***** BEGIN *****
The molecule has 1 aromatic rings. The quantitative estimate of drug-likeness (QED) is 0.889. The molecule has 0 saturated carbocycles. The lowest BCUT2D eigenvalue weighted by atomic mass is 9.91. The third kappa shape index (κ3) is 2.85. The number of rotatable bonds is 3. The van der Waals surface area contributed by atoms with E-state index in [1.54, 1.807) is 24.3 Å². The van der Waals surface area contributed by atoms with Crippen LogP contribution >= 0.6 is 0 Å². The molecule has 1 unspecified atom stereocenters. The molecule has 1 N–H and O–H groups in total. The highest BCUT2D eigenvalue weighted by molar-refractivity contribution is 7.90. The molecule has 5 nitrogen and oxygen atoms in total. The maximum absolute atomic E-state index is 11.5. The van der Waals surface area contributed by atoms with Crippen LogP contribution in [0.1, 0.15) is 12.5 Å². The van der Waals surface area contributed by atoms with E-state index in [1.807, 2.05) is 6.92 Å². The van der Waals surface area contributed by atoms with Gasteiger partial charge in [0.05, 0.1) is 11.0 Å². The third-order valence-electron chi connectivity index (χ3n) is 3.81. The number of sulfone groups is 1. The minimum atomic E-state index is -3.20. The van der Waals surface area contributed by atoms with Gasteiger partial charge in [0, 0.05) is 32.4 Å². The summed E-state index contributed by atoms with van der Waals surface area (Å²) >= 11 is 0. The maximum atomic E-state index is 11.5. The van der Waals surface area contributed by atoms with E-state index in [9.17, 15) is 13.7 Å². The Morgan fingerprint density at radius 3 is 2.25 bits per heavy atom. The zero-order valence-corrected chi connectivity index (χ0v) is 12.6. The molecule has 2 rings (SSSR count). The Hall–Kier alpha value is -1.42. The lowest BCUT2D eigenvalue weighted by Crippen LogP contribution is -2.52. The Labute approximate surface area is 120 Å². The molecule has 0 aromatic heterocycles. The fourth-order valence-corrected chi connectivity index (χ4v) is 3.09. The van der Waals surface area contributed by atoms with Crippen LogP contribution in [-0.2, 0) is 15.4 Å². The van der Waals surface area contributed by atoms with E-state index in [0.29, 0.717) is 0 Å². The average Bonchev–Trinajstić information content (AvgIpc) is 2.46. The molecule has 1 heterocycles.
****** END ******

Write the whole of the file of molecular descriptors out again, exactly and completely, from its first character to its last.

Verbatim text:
The molecule has 1 aromatic rings. The quantitative estimate of drug-likeness (QED) is 0.889. The molecule has 0 saturated carbocycles. The lowest BCUT2D eigenvalue weighted by atomic mass is 9.91. The third kappa shape index (κ3) is 2.85. The number of rotatable bonds is 3. The van der Waals surface area contributed by atoms with E-state index in [1.54, 1.807) is 24.3 Å². The van der Waals surface area contributed by atoms with Crippen LogP contribution >= 0.6 is 0 Å². The molecule has 1 unspecified atom stereocenters. The molecule has 1 N–H and O–H groups in total. The highest BCUT2D eigenvalue weighted by molar-refractivity contribution is 7.90. The molecule has 5 nitrogen and oxygen atoms in total. The maximum absolute atomic E-state index is 11.5. The van der Waals surface area contributed by atoms with Crippen LogP contribution in [0.1, 0.15) is 12.5 Å². The van der Waals surface area contributed by atoms with E-state index in [1.807, 2.05) is 6.92 Å². The van der Waals surface area contributed by atoms with Gasteiger partial charge in [0.05, 0.1) is 11.0 Å². The third-order valence-electron chi connectivity index (χ3n) is 3.81. The number of sulfone groups is 1. The minimum atomic E-state index is -3.20. The van der Waals surface area contributed by atoms with Gasteiger partial charge in [0, 0.05) is 32.4 Å². The summed E-state index contributed by atoms with van der Waals surface area (Å²) >= 11 is 0. The maximum atomic E-state index is 11.5. The van der Waals surface area contributed by atoms with E-state index in [9.17, 15) is 13.7 Å². The Morgan fingerprint density at radius 3 is 2.25 bits per heavy atom. The zero-order valence-corrected chi connectivity index (χ0v) is 12.6. The molecule has 2 rings (SSSR count). The Hall–Kier alpha value is -1.42. The lowest BCUT2D eigenvalue weighted by Crippen LogP contribution is -2.52. The Labute approximate surface area is 120 Å². The molecule has 0 aromatic heterocycles. The fourth-order valence-corrected chi connectivity index (χ4v) is 3.09. The van der Waals surface area contributed by atoms with Crippen LogP contribution in [-0.2, 0) is 15.4 Å². The van der Waals surface area contributed by atoms with E-state index in [0.29, 0.717) is 0 Å². The average Bonchev–Trinajstić information content (AvgIpc) is 2.46. The molecule has 1 heterocycles.